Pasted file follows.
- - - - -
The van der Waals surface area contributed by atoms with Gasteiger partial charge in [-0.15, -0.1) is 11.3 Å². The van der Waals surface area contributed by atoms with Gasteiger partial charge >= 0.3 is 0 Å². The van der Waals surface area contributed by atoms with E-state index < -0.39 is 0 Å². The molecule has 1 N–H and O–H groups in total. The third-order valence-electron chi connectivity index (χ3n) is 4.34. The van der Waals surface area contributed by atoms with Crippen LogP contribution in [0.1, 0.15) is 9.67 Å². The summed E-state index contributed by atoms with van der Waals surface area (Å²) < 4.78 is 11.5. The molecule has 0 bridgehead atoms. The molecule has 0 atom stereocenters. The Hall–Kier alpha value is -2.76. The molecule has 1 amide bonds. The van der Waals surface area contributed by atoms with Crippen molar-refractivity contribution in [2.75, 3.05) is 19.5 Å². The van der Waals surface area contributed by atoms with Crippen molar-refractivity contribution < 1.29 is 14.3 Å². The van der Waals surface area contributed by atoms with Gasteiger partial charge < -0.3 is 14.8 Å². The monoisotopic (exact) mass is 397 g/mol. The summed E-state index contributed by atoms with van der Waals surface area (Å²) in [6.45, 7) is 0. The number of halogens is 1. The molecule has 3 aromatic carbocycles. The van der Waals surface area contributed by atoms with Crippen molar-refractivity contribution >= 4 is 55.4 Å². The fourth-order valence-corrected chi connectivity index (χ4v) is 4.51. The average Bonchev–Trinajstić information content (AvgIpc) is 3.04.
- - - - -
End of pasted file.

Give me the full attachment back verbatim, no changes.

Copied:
The van der Waals surface area contributed by atoms with Gasteiger partial charge in [-0.15, -0.1) is 11.3 Å². The van der Waals surface area contributed by atoms with Gasteiger partial charge >= 0.3 is 0 Å². The van der Waals surface area contributed by atoms with E-state index < -0.39 is 0 Å². The molecule has 1 N–H and O–H groups in total. The third-order valence-electron chi connectivity index (χ3n) is 4.34. The van der Waals surface area contributed by atoms with Crippen LogP contribution in [0.1, 0.15) is 9.67 Å². The summed E-state index contributed by atoms with van der Waals surface area (Å²) < 4.78 is 11.5. The molecule has 0 bridgehead atoms. The molecule has 0 atom stereocenters. The Hall–Kier alpha value is -2.76. The molecule has 1 amide bonds. The van der Waals surface area contributed by atoms with Crippen molar-refractivity contribution in [2.75, 3.05) is 19.5 Å². The van der Waals surface area contributed by atoms with Crippen molar-refractivity contribution < 1.29 is 14.3 Å². The van der Waals surface area contributed by atoms with Gasteiger partial charge < -0.3 is 14.8 Å². The monoisotopic (exact) mass is 397 g/mol. The summed E-state index contributed by atoms with van der Waals surface area (Å²) in [6.45, 7) is 0. The number of halogens is 1. The molecule has 3 aromatic carbocycles. The van der Waals surface area contributed by atoms with Crippen molar-refractivity contribution >= 4 is 55.4 Å². The fourth-order valence-corrected chi connectivity index (χ4v) is 4.51. The average Bonchev–Trinajstić information content (AvgIpc) is 3.04.